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Thoughts on a stander

Discussion in 'Lawn Mowing' started by Mr Distinctive, Aug 4, 2002.

  1. Mr Distinctive

    Mr Distinctive LawnSite Member
    from FL
    Messages: 16

    Looking at upgrading my equipment for small lots in hgh end residential properties.
    I was in a dealership looking at these Wright 'Stander' units 36" to 61". Not sure how the crews would react to standing instead of riding or walking. Anybody out there with any experience with this, or other, standing product?
  2. Ferdelance

    Ferdelance LawnSite Member
    Messages: 76

    If you are you are using the standers for residential properties you will see how much more productive they are than other mowers. Standers are great for small to medium large lawns. I think your crew will enjoy using them.
  3. KLMlawn

    KLMlawn LawnSite Senior Member
    Messages: 443

    I am an avid proponent of Wright Standers, I have two ... one for two years and one about 3 weeks old.
    Don't worry about the stand vs. sitting, you or anyone will get the hang of it in a half a day and be a pro on it in a week ... just remember about the concept of using a hydro and turning, both wheels have to be in motion or you will tare the grass.
    You get much better visibility of your mowing area while standing, it can trim just as close as a Walker on the trim side, it handles well on hills, both up and down and horizontally, plus, if things do get squirrely, you can jump off right away as opposed to having to try and and do a high dive off the machine.
    If it gets stuck in a soft or muddy spot, you can step off and lighten the load and still be able to "walk" it out.
    Ground speed averages between 7.5 (on the 36" & 42")and 8.5 mph (on all others), basically because of the diameter of the tires.
    They are a solid, well built machine. They cut and stripe well, and their mulching kit does a good job up north here and would probably do even better on the coarser grasses down south.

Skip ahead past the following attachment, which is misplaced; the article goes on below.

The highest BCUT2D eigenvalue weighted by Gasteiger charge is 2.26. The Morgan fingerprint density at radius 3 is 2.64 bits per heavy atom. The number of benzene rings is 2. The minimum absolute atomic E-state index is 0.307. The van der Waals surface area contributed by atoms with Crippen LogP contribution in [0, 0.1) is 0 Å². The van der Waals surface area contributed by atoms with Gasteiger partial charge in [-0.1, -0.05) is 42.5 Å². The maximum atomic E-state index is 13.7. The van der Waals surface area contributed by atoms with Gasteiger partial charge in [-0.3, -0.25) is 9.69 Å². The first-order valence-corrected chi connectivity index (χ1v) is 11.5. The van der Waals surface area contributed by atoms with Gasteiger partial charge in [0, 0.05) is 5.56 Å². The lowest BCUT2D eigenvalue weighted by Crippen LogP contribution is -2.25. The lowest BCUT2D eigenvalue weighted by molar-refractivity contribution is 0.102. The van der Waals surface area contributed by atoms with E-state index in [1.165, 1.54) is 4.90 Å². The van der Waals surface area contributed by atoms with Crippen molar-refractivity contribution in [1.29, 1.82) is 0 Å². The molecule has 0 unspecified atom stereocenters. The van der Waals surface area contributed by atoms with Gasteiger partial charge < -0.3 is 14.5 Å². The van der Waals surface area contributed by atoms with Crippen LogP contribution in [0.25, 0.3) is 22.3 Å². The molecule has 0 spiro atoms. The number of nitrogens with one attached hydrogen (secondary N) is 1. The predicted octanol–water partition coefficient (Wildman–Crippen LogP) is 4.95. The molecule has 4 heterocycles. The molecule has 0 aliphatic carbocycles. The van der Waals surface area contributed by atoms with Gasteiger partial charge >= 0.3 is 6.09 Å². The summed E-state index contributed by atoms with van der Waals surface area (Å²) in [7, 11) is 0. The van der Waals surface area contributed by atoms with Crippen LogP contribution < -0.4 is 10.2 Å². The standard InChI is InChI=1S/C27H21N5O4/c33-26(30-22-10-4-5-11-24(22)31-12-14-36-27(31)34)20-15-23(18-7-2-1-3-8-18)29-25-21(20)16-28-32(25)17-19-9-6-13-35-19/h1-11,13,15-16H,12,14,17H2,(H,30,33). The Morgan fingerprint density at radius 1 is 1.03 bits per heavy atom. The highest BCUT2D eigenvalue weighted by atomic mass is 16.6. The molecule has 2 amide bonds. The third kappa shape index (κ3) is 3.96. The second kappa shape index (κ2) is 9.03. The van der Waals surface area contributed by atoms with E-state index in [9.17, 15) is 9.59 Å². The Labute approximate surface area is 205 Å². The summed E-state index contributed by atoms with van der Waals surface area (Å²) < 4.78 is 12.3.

4. scott's turf

    scott's turf LawnSite Senior Member
    from NH
    Messages: 949

    I demoed a 52" stander before I purchased my Lazer hp and I though the stander was horible on hills, just going down hill I should say. I lost control of the thing twice and had a hell of a time getting it out. I think because of the short whell base and out front engine that there is too much weight over the front wheels. My lazer beat that thing hands down. And standing does not give me anymore visibility than sitting. I burnt my shins a few times on the the hydro pumps as well. My lazer is so versitile that I don't even have to take my wb off the trailer any more. It is just a back up mower now. Tons of people love these machines so I tried one. It was not the mower for me. Just demo many machines before you buy one. It is a big purchase and you need to find the machine that is right for you.
  5. scottt

    scottt LawnSite Senior Member
    Messages: 269

    scott's turf,
    How did you burn your shins? You are the second person I have heard say this. That is what the padded bar in front of the pumps are for. How can you burn yourself with the big bar in the way? It takes a little practice to learn hills with the stander but after a few days I was surprised at how well it will do. Much better than the DC I used to have. You have to lean into the hills. I'm not saying a Stander is for you but I just can't figure out how you burned yourself.
  6. scott's turf

    scott's turf LawnSite Senior Member
    from NH
    Messages: 949

    Scottt, I think when I was leaning somehow my shins were able to make contact with the pumps. Looked at te bar and was a bit puzzled myself but it did happen. Not severe just a little painful. I found when those standers were pointed down hill there was hardly any weight on the rear wheels which resulted in lots of sliding. Maybe I had to lean back more. I have been doing enouch leaning and body manuvering on my wb with sulky. The lazer does all the work for me now. I thopught I was going to be stuck the other day on my lazer. I was pointed down hill on wet grass and the only way out was reverse up the hill. Well it did it with a little burn out but I made it out. When cought in the same situation with the stander the rear wheels just spun. Two other things that don't interest me: Having to hold the controls at all times or they spring back to nuetral, no damper to hold them steady if you want to swat the bug that is eating your leg. Small amount of movement on controls makes them very sensitive and tiring on the hands. No floating deck, the machine got hung up several times going in and out of the trailer where the lazer just rides right in. Hard to watch the rear wheels to see if you are sliding. With my lazer I watch the rear wheels and watch for turf damage or skiding on hills. At times with the stander I would be going down hill and look to see that one of the rear wheels was actually spinning in reverse.

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